The parade itself had been part of British culture for almost a century by that time. At first it was strictly a military event, at which regiments displayed their flags—or "colours"—so that soldiers could familiarize themselves. But George was known as a formidable general after having led troops at the Battle of Dettingen in 1743, so the military celebration seemed a fitting occasion onto which to graft his warm-weather birthday. Edward VII, who also had a November birthday, was the first to standardize the June Trooping the Colour and launched a tradition of a monarchical review of the troops that drew crowds of onlookers.

Even now, the date of the "official" birthday varies year to year. For the first seven years of her reign, Elizabeth II held her official birthday on a Thursday but has since switched over to Saturdays. And while the date is tied to the Trooping the Colour in the UK, Commonwealth nations around the world have their own criteria, which generally involve recognizing it as a public holiday.

Australia started recognizing an official birthday back in 1788, and all the provinces (save one) observe the Queen's Birthday on the second Monday in June, with Western Australia holding its celebrations on the last Monday of September or the first Monday of October.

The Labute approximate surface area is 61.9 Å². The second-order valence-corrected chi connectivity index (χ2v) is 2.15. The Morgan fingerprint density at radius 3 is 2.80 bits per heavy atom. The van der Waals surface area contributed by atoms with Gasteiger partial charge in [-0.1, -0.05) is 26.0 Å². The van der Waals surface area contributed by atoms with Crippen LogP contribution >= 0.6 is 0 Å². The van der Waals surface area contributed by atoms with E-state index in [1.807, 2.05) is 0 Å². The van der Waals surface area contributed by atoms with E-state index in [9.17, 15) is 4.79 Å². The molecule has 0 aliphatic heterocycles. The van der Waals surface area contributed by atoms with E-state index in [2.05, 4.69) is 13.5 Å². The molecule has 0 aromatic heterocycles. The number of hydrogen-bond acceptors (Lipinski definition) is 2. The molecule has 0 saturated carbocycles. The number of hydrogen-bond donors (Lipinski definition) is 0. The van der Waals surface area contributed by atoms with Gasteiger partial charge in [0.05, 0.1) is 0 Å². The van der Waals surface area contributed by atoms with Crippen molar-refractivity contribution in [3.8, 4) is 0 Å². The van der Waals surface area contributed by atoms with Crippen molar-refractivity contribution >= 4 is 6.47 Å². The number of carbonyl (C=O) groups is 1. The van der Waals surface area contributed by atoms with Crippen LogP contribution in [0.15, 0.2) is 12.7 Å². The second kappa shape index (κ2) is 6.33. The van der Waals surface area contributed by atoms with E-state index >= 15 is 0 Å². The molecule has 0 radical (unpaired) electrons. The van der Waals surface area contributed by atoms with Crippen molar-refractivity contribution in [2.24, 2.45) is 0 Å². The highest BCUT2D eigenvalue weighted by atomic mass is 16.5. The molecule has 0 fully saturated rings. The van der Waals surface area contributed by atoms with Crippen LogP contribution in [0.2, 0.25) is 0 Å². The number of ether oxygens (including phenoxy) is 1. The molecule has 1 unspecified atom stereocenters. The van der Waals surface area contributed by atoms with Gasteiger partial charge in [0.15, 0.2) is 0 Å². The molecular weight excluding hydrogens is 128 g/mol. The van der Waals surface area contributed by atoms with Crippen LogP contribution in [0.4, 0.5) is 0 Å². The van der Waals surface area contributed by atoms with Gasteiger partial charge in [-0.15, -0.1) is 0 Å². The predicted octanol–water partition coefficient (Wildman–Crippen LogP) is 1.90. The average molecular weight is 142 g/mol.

In Canada, the official birthday has been set to align with the actual birth date of Queen Victoria—May 24, 1819—since 1845, and as such they celebrate so-called Victoria Day on May 24 or the Monday before.

In New Zealand, it's the first Monday in June, and in the Falkland Islands the actual day of the Queen's birth is celebrated publicly.

All in all, just another reason it's great to be Queen.

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What Is the Meaning Behind "420"?
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Whether or not you’re a marijuana enthusiast, you’re probably aware that today is an unofficial holiday for those who are. April 20—4/20—is a day when pot smokers around the world come together to, well, smoke pot. Others use the day to push for legalization, holding marches and rallies.

But why the code 420? There are a lot of theories as to why that particular number was chosen, but most of them are wrong. You may have heard that 420 is police code for possession, or maybe it’s the penal code for marijuana use. Both are false. There is a California Senate Bill 420 that refers to the use of medical marijuana, but the bill was named for the code, not the other way around.

As far as anyone can tell, the phrase started with a bunch of high school students. Back in 1971, a group of kids at San Rafael High School in San Rafael, California, got in the habit of meeting at 4:20 to smoke after school. When they’d see each other in the hallways during the day, their shorthand was “420 Louis,” meaning, “Let’s meet at the Louis Pasteur statue at 4:20 to smoke.”

Somehow, the phrase caught on—and when the Grateful Dead eventually picked it up, "420" spread through the greater community like wildfire. What began as a silly code passed between classes is now a worldwide event for smokers and legalization activists everywhere—not a bad accomplishment for a bunch of high school stoners.